Moody’s threatens to downgrade MTN on Nigerian sanctions

Moody’s threatens to downgrade MTN on Nigerian sanctions

In the wake of an imminent sanctions from Nigeria’s government, global credit rating agency said it might downgrade MTN Group.

MTN Group owns MTN Nigeria, the country’s largest mobile carrier.

Moody’s said in a statement that it has placed MTN Group Limited’s (MTN or Group) Ba1 corporate family rating (CFR), Ba1-PD probability of default rating (PDR) and the Aa3.za national scale corporate family rating on review for downgrade. Moody’s has also placed the Ba1 rating on all the senior unsecured notes issued by MTN (Mauritius) Investments Limited on review for downgrade.

This follows two announcements from MTN over the past few days:

On 30 August 2018 MTN announced that MTN Nigeria received a letter from the Central Bank of Nigeria (CBN) alleging that Certificates of Capital Importation (CCI) issued in respect of the conversion of shareholder loans in MTN Nigeria to preference shares in 2007 had been improperly issued. As a consequence they claim that historic dividends repatriated by MTN Nigeria between 2007 and 2015 amounting to $8.1 billion need to be refunded to the CBN. MTN contends that they provided the necessary documentation on the conversions to preference shares and that all dividend repatriations to date were done against the equity CCI’s.

On 4 September 2018 MTN announced that the Nigerian Attorney General (NAG) has given notice to MTN Nigeria of an intention to recover $2 billion in taxes relating to the importation of foreign equipment and payments to foreign suppliers over the last 10 years. This compares to MTN Nigeria’s internal assessment and payment of $700 million over the same period.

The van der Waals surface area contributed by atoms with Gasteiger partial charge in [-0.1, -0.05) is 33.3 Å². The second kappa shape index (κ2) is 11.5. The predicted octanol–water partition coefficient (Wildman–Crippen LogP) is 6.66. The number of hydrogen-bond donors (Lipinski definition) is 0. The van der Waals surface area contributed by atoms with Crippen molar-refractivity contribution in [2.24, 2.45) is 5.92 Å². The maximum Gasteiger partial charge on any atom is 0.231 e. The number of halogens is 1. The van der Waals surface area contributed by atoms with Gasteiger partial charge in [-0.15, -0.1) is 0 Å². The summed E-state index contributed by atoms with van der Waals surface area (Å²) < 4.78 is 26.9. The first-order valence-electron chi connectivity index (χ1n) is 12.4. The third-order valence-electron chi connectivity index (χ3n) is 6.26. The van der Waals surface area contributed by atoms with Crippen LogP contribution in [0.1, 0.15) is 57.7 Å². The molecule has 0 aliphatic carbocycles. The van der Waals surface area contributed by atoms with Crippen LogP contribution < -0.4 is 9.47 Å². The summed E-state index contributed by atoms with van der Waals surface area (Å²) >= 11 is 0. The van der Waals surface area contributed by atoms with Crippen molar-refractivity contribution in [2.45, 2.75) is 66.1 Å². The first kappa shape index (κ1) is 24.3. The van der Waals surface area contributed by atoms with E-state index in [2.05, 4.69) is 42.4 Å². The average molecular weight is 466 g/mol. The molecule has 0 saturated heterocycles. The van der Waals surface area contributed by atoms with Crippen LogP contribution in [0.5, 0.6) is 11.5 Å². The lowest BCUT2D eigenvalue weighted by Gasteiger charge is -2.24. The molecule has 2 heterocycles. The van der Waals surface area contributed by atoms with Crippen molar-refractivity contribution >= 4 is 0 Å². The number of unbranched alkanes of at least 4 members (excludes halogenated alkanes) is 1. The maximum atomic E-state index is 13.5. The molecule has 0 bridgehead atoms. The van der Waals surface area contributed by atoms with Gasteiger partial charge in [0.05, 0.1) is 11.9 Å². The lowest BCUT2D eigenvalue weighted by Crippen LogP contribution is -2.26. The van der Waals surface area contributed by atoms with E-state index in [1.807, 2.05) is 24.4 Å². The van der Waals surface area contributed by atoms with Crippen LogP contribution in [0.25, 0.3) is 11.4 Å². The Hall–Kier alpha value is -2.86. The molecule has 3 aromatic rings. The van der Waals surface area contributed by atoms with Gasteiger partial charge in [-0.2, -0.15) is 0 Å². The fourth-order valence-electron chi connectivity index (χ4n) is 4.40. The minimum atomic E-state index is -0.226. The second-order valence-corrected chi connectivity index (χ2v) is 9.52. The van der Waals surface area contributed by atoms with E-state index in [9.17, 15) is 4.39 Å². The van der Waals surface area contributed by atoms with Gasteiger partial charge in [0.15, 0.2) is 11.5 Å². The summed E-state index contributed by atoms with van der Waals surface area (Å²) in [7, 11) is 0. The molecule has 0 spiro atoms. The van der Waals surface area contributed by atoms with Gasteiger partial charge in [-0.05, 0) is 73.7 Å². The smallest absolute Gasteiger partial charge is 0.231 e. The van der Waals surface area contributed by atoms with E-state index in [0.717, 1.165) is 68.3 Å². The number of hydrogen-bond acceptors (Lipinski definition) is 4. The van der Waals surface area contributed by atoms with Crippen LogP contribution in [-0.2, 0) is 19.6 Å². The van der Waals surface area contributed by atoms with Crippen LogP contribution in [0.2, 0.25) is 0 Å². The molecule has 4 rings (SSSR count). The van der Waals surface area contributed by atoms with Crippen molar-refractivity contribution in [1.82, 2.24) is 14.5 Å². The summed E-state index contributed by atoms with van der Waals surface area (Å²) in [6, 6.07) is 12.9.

As a rationale for the decision, Moody’s said:

MTN’s ratings have been placed on review for downgrade to reflect the uncertainty around the potential implications of the recent CBN and NAG announcements on MTN’s credit profile. MTN’s management has indicated that both allegations are without merit and will be engaging with the relevant authorities to defend its position and to get more clarity on some of the requests being made. As such, there remains a range of possible outcomes which will have different consequences on MTN’s credit profile. Accordingly, Moody’s will monitor the developments and will consider the credit implications as events unfold. The review will focus on the impact on MTN’s liquidity profile and credit metrics as well as the implications on the Group should this be a drawn out process.

In the absence of the $8.1 billion refund demand and potential $1.3 billion tax liability shortfall, MTN has sufficient liquidity to repay approaching debt maturities over the next 12 to 18 months with the next sizable refinancing wall only in 2021. There is also sufficient covenant headroom under its revolving credit facilities, with the tightest being leverage ratio covenant (consolidated total net borrowings(net cash)/Adjusted Consolidated EBITDA) at 1.59x as of 30 June 2018 compared to a threshold of 2.5x.

MTN Group Limited, based in South Africa, is the largest African-based mobile telecommunications operator in terms of subscriber base and revenues. Operating since 1994, MTN has leading market positions (No. 1 or 2) in 22 African and Middle Eastern countries with a total subscriber base of 223 million, as of 30 June 2018. Its key markets, South Africa and Nigeria, combined contribute 66% to consolidated EBITDA.

For the last twelve months to 30 June 2018, MTN reported Group consolidated revenue of ZAR130.8 billion (approximately USD10.2 billion) and Moody’s adjusted EBITDA of ZAR54.9 billion (approximately USD4.2 billion).